Snapshot Grid for World/EU - Highest Point Reached

Jim Retemeyer's Ascents by Year/Place

Links for other Grid Types:Use Meters Color Ranges
  Highest Peak Climbed    Most Prominent Peak Climbed    Most Isolated Peak Climbed    Most Vertical Gain Hiked    Highest Climber-Defined Quality    Top Ascents in all Categories  
Links for other Regional Divisions:
  Western USA - States    Eastern USA - States    North America/World Hybrid    Europe - Countries    


YearUK/NW EurAlpsS EuropeE EuropeN AmericaAsia E+SEAfricaAust-Ocean
1962    Δ Telegraph Hill   
1972    Δ Clingmans Dome   
1981    Δ Spokane   
1982    Δ Schweitzer Basin South   
1983    Δ Chewelah   
1984    Δ Granite   
1985 Δ Schilthorn  Δ Kellogg   
1987    Δ Panorama Ski Hill   
1988    Δ Pluto   
1989    Δ Half Dome   
1990    Δ Post   
1991    Δ Whitney   
1992    Δ Clouds Rest   
1993    Δ Elbert   
1994    Δ Boundary   
1995    Δ Shasta   
1996    Δ Shasta-X   
1997    Δ Elbert   
1998    Δ White Mountain   
1999    Δ Whitney   
2000    Δ Rainier   
2001    Δ Iztaccíhuatl-Las Rodillas   
2002    Δ Pikes   
2003    Δ Montgomery   
2004    Δ Colorado Mines   
2005    Δ Mauna Kea   
2006Δ Signal de BotrangeΔ Zugspitze-X  Δ San GorgonioΔ Agung-X  
2007    Δ Gannett   
2008    Δ Whitney   
2009    Δ Elbert   
2010    Δ Whitney   
2011    Δ Eccentric Benchmark   
2012    Δ Lincoln   
2013    Δ Leavitt   
2014    Δ Gilbert  Δ Kosciuszko
2015  Δ Pierre Loti Tepesi Δ White Mountain Δ Kilimanjaro 
2016Δ Primrose HillΔ Geschriebenstein Δ KékesΔ Evans   
2017    Δ Potato   
2018    Δ Taylor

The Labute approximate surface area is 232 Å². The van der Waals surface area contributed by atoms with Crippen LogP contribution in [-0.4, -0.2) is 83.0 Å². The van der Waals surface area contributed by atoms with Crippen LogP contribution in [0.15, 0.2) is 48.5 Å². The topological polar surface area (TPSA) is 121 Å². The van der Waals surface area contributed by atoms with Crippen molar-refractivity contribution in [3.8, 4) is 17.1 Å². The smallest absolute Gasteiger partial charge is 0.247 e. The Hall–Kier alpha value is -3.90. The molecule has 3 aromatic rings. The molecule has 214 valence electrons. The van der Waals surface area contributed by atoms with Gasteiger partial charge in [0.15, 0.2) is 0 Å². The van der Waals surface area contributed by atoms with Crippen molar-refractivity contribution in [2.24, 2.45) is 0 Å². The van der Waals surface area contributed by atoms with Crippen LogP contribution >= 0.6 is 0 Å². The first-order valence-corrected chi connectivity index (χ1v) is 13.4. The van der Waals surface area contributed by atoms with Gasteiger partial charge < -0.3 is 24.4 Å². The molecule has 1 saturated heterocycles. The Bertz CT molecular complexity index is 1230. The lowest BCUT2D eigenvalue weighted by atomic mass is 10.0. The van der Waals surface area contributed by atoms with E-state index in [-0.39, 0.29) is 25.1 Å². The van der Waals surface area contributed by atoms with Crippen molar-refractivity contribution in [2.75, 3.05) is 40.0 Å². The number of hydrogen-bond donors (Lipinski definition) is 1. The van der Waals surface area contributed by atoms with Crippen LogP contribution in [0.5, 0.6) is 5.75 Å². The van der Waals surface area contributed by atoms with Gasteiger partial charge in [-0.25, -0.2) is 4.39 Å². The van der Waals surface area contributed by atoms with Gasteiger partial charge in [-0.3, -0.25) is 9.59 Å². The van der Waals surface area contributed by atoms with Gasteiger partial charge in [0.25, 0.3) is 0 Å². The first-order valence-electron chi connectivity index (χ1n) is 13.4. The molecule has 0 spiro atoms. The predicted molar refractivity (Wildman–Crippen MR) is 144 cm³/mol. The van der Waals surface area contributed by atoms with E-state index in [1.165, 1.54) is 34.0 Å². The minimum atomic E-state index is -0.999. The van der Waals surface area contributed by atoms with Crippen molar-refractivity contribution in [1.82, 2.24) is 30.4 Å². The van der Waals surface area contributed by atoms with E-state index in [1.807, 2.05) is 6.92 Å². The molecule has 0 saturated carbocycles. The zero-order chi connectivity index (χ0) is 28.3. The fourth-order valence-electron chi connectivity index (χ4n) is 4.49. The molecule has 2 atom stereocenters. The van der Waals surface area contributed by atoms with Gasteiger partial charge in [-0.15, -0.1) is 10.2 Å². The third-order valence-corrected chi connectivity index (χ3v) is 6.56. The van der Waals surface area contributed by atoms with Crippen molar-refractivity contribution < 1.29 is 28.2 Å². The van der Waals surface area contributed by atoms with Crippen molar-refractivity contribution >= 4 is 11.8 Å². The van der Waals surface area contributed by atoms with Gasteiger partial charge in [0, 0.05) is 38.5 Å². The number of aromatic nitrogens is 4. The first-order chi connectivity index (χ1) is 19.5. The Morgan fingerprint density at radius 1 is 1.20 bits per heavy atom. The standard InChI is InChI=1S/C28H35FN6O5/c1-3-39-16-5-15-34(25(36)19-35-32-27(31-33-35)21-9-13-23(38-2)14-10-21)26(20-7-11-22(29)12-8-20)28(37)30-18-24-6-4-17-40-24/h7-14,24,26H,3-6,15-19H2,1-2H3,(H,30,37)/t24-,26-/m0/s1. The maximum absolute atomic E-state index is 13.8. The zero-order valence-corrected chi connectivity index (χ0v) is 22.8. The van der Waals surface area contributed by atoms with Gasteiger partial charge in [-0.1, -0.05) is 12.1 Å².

YearUK/NW EurAlpsS EuropeE EuropeN AmericaAsia E+SEAfricaAust-Ocean


Legend for Color Coding

20,000 feet or more
14,000 to 19,999 feet
10,000 to 13,999 feet
5,000 to 9,999 feet
2,000 to 4,999 feet
Below 2,000 ft

About the Snapshot Year-Month Grid

General Considerations:

  • "-X" after a peak name means an unsuccessful ascent, for example "Rainier-X".
  • A parenthetical name is a non-summit goal hike, for example, "(Snow Lake Hike)" or "(Rainier)".
  • The Δ triangle symbol is a hyperlink to the detailed Ascent Page for that ascent. The peak name is a link to the Peak Page for that peak.
  • The color of the cell shows how high, prominent, isolated, or high-quality the peak/ascent is, and the color ranges are shown in the legend to the left.
  • If the color is based on altitude, prominence, or vertical gain, you can switch between meters-based ranges or feet-based ranges. These are set up to be generally equivalent.

This grid comes in seven "flavors", each one showing a different "top" peak for a month. The flavors or categories are:

  1. Highest Point Reached. Can be an unsucessful attempt or non-summit goal hike.
  2. Highest Peak Climbed. Sometimes not the same as highest point, if that point was an unsuccessful ascent or a non-summit goal hike.
  3. Most Prominent Peak climbed. Note that many peaks in the database do not yet have a prominence value.
  4. Most Isolated Peak climbed. Isolation values may not be 100% accurate, since most are cacluated to nearest higher peak in the database.
  5. Peak with most vertical gain hiked. Note that many climbers do not enter vertical gain information on their ascents. Also, if several summits are grouped in a "trip", then the total gain for all ascents in that trip is assigned to the trip high point.
  6. Peak with the highest "Quality" value--this is a subjective number from 1-10 given by the climber. Note that many climbers have not given any of their ascents quality numbers.
  7. Finally, "Top Ascents in All Categories", which shows, for each month, the unique peaks from all the 6 other categories. In many cases, one or two peaks will be the leader in the 6 categories, since often the highest peak climbed for a month is also the highest point reached, the most prominent peak, and the one with the most gain. But in some cases several peaks may appear for a month.

Notes on Regions:

  • "UK/NW Eur" includes The UK, Ireland, and the area north and west of the Pyrennes and Alps.
  • "Iberia" includes all of the Pyrneees.
  • "ME-Ind-CAs" includes the Middle East, Indian Subcontinent, Greater Himalaya, and Central Asia.
  • "Asia E + SE" includes East Asia, Southeast Asia, the Malay Archipelago, and Siberia.

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